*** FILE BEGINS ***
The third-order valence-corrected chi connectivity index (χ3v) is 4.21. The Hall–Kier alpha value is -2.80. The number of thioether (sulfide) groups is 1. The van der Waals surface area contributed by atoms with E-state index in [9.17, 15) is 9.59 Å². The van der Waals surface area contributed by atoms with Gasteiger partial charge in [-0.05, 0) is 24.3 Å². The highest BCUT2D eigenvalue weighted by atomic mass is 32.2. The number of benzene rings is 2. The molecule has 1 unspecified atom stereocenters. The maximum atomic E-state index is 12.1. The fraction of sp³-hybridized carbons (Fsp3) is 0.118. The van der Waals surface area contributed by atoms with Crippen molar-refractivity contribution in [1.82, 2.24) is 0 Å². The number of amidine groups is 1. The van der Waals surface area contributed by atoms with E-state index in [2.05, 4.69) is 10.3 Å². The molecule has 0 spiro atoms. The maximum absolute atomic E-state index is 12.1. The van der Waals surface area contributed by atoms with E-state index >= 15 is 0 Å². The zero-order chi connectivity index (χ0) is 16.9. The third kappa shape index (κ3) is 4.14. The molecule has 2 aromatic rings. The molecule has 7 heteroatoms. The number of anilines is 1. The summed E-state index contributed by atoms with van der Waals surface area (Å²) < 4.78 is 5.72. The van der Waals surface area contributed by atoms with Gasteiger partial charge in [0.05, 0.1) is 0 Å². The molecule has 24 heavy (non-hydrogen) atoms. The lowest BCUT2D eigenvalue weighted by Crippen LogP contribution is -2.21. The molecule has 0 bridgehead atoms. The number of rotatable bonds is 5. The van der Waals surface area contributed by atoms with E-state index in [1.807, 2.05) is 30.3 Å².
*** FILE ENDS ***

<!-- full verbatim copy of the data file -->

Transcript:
The third-order valence-corrected chi connectivity index (χ3v) is 4.21. The Hall–Kier alpha value is -2.80. The number of thioether (sulfide) groups is 1. The van der Waals surface area contributed by atoms with E-state index in [9.17, 15) is 9.59 Å². The van der Waals surface area contributed by atoms with Gasteiger partial charge in [-0.05, 0) is 24.3 Å². The highest BCUT2D eigenvalue weighted by atomic mass is 32.2. The number of benzene rings is 2. The molecule has 1 unspecified atom stereocenters. The maximum atomic E-state index is 12.1. The fraction of sp³-hybridized carbons (Fsp3) is 0.118. The van der Waals surface area contributed by atoms with Crippen molar-refractivity contribution in [1.82, 2.24) is 0 Å². The number of amidine groups is 1. The van der Waals surface area contributed by atoms with E-state index in [2.05, 4.69) is 10.3 Å². The molecule has 0 spiro atoms. The maximum absolute atomic E-state index is 12.1. The van der Waals surface area contributed by atoms with E-state index >= 15 is 0 Å². The zero-order chi connectivity index (χ0) is 16.9. The third kappa shape index (κ3) is 4.14. The molecule has 2 aromatic rings. The molecule has 7 heteroatoms. The number of anilines is 1. The summed E-state index contributed by atoms with van der Waals surface area (Å²) < 4.78 is 5.72. The van der Waals surface area contributed by atoms with Gasteiger partial charge in [0.05, 0.1) is 0 Å². The molecule has 24 heavy (non-hydrogen) atoms. The lowest BCUT2D eigenvalue weighted by Crippen LogP contribution is -2.21. The molecule has 0 bridgehead atoms. The number of rotatable bonds is 5. The van der Waals surface area contributed by atoms with E-state index in [1.807, 2.05) is 30.3 Å².